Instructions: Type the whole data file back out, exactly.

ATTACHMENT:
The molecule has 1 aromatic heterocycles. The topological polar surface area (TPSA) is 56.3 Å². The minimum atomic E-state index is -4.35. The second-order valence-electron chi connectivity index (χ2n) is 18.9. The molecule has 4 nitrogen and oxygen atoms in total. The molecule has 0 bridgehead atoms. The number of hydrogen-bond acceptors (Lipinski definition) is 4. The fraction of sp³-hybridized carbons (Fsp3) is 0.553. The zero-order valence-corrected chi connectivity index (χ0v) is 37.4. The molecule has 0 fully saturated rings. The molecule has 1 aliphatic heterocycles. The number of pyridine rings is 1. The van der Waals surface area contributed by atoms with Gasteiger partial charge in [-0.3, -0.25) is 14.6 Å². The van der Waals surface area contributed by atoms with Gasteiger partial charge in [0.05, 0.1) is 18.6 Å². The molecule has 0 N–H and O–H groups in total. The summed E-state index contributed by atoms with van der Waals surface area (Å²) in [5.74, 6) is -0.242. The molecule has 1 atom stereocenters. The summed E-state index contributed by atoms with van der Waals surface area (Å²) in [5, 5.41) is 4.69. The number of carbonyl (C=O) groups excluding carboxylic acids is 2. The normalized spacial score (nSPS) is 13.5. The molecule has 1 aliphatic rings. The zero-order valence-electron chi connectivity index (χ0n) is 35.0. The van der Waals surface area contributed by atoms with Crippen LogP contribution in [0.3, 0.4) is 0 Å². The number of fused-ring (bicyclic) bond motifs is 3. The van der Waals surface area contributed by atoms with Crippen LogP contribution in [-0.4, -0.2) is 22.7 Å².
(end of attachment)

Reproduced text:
The molecule has 1 aromatic heterocycles. The topological polar surface area (TPSA) is 56.3 Å². The minimum atomic E-state index is -4.35. The second-order valence-electron chi connectivity index (χ2n) is 18.9. The molecule has 4 nitrogen and oxygen atoms in total. The molecule has 0 bridgehead atoms. The number of hydrogen-bond acceptors (Lipinski definition) is 4. The fraction of sp³-hybridized carbons (Fsp3) is 0.553. The zero-order valence-corrected chi connectivity index (χ0v) is 37.4. The molecule has 0 fully saturated rings. The molecule has 1 aliphatic heterocycles. The number of pyridine rings is 1. The van der Waals surface area contributed by atoms with Gasteiger partial charge in [-0.3, -0.25) is 14.6 Å². The van der Waals surface area contributed by atoms with Gasteiger partial charge in [0.05, 0.1) is 18.6 Å². The molecule has 0 N–H and O–H groups in total. The summed E-state index contributed by atoms with van der Waals surface area (Å²) in [5.74, 6) is -0.242. The molecule has 1 atom stereocenters. The summed E-state index contributed by atoms with van der Waals surface area (Å²) in [5, 5.41) is 4.69. The number of carbonyl (C=O) groups excluding carboxylic acids is 2. The normalized spacial score (nSPS) is 13.5. The molecule has 1 aliphatic rings. The zero-order valence-electron chi connectivity index (χ0n) is 35.0. The van der Waals surface area contributed by atoms with Crippen LogP contribution in [0.3, 0.4) is 0 Å². The number of fused-ring (bicyclic) bond motifs is 3. The van der Waals surface area contributed by atoms with Crippen LogP contribution in [-0.4, -0.2) is 22.7 Å².